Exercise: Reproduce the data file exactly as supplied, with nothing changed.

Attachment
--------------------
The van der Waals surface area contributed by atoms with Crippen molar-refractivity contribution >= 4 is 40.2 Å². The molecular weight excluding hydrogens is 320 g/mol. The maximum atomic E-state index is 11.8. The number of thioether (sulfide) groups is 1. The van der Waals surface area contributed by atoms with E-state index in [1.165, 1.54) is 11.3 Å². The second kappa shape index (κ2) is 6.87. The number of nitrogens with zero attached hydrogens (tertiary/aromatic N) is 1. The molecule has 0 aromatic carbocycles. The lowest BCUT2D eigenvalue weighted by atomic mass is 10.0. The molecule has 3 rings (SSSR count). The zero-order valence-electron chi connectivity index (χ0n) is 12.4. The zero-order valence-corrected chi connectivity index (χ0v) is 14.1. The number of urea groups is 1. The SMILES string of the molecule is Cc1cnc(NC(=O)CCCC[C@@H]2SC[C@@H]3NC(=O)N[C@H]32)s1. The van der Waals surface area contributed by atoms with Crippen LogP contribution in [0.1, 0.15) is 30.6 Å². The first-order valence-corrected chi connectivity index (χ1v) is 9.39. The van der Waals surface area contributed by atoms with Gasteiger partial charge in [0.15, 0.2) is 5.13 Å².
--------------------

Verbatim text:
The van der Waals surface area contributed by atoms with Crippen molar-refractivity contribution >= 4 is 40.2 Å². The molecular weight excluding hydrogens is 320 g/mol. The maximum atomic E-state index is 11.8. The number of thioether (sulfide) groups is 1. The van der Waals surface area contributed by atoms with E-state index in [1.165, 1.54) is 11.3 Å². The second kappa shape index (κ2) is 6.87. The number of nitrogens with zero attached hydrogens (tertiary/aromatic N) is 1. The molecule has 0 aromatic carbocycles. The lowest BCUT2D eigenvalue weighted by atomic mass is 10.0. The molecule has 3 rings (SSSR count). The zero-order valence-electron chi connectivity index (χ0n) is 12.4. The zero-order valence-corrected chi connectivity index (χ0v) is 14.1. The number of urea groups is 1. The SMILES string of the molecule is Cc1cnc(NC(=O)CCCC[C@@H]2SC[C@@H]3NC(=O)N[C@H]32)s1. The van der Waals surface area contributed by atoms with Crippen LogP contribution in [0.1, 0.15) is 30.6 Å². The first-order valence-corrected chi connectivity index (χ1v) is 9.39. The van der Waals surface area contributed by atoms with Gasteiger partial charge in [0.15, 0.2) is 5.13 Å².